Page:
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Re: Front light positition

Postby Brucey » 26 Sep 2019, 7:15pm

mjr wrote:
FWIW cars pull up to and through junctions at ~4mph often; as I said before the exact angle just changes the way in which you are less likely to be seen.

I am pretty sure that doing that speed just pulling up to the junction is not sufficient to cause a serious "constant bearing" hazard - a car would have to be at 4mph for the whole approach and if they start the approach at, say, 7mph then the bike would have to be going faster than most of us would ride past a junction with an approaching car. Sorry to say it feels like clutching at a straw to replace the previous geometry claim and bolster a prejudice arising from some past bad lamp/mount combo.


it only needs your light not to be very visible whilst the driver of the other vehicle is looking in your direction. That might only be a small fraction of the time they are pulling up to/out of the junction. I've even caught people in cars not looking at all before pulling out in twilight; these folk presumably do the same thing in darkness too (but I can't see them) and they are essentially relying on bright lights appearing in their peripheral vision. These people are idiots obviously but they and others are not always going to see a partially obscured light.

Windscreen pillars are sufficient of a problem to cause exactly this kind of accident (and thick ones can take 'for ever' to get used to); lights that are not properly visible because they are obscured by bike wheels are plenty enough too. Don't take my word for it; upthread Axle Knutt reports that, in hindsight, this may well have been the cause of his accident.

I've spent plenty of time riding motorbikes as well and when you see a vehicle at a side turning it really pays to keep an eye on the driver of that vehicle; in most cases you can tell if they have looked in your direction and/or they have seen you or not. If you can't see their face because it is obscured by the windscreen pillar as they approach the junction (i.e. the constant bearing problem), you are to be concerned. Its a widely known problem amongst experienced motorcyclists and you are just setting yourself up for the same kind of accident if you insist on using a light that is practically invisible from certain angles.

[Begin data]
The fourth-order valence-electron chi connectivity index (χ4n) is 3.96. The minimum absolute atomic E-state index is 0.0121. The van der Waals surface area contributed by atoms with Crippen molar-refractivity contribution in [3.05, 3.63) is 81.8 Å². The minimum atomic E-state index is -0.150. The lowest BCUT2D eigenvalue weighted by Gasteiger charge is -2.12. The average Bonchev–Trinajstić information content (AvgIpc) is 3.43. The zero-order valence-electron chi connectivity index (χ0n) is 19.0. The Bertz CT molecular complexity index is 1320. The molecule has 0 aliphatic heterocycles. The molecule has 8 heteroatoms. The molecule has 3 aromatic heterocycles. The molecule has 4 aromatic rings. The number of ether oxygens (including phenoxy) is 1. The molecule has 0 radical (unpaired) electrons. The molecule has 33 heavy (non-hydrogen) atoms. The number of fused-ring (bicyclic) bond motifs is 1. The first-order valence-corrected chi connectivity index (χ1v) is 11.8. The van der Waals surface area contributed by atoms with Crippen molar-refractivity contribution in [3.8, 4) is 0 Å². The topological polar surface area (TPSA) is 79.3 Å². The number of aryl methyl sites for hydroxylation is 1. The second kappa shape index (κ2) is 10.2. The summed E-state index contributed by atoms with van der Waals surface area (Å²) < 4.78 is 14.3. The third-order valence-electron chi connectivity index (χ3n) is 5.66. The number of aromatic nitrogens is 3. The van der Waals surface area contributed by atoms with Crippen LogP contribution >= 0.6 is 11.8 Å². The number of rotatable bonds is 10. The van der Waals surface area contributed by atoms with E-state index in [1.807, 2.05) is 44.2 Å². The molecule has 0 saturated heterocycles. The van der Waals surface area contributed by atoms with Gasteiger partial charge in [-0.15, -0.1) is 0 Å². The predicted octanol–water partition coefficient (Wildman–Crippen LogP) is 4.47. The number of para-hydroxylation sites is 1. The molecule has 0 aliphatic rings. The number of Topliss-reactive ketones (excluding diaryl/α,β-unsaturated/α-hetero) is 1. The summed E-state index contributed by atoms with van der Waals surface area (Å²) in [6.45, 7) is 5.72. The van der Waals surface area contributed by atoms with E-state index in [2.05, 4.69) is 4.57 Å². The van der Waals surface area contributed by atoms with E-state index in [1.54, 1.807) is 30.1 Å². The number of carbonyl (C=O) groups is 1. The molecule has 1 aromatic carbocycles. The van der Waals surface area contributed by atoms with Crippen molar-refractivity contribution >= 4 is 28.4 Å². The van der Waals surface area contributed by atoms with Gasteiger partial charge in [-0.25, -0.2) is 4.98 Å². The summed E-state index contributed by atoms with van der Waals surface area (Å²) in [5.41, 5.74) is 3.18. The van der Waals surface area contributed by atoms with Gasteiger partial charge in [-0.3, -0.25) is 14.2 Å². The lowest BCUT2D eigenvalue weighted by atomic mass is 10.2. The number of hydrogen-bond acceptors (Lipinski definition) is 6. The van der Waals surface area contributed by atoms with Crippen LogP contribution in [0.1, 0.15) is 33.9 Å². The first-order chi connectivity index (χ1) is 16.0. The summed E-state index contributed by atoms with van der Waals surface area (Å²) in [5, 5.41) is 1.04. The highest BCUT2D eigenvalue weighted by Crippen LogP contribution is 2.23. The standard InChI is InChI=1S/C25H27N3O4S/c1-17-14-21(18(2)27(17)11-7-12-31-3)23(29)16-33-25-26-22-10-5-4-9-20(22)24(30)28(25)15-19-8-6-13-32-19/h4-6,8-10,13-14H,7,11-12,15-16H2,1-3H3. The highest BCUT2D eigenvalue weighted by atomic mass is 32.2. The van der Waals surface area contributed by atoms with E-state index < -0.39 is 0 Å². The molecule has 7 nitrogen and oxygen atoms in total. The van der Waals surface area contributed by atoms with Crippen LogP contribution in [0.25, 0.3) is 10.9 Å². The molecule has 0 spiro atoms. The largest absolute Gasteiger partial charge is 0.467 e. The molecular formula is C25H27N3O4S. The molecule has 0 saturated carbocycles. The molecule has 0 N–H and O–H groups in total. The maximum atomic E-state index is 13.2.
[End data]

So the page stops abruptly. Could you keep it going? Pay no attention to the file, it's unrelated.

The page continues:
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Re: Front light positition

Postby mjr » 26 Sep 2019, 8:52pm

For the Nth time, a suitable light is not obscured by the wheel. It is wider than the wheel, so shines around it. Just don't use a narrow one or mount it high.

And to be frank, I don't think relying on trying to spot whether a driver has looked your way is a good way to be riding.
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Re: Front light positition

Postby Brucey » 26 Sep 2019, 10:11pm

mjr wrote:For the Nth time, a suitable light is not obscured by the wheel. It is wider than the wheel, so shines around it. Just don't use a narrow one or mount it high.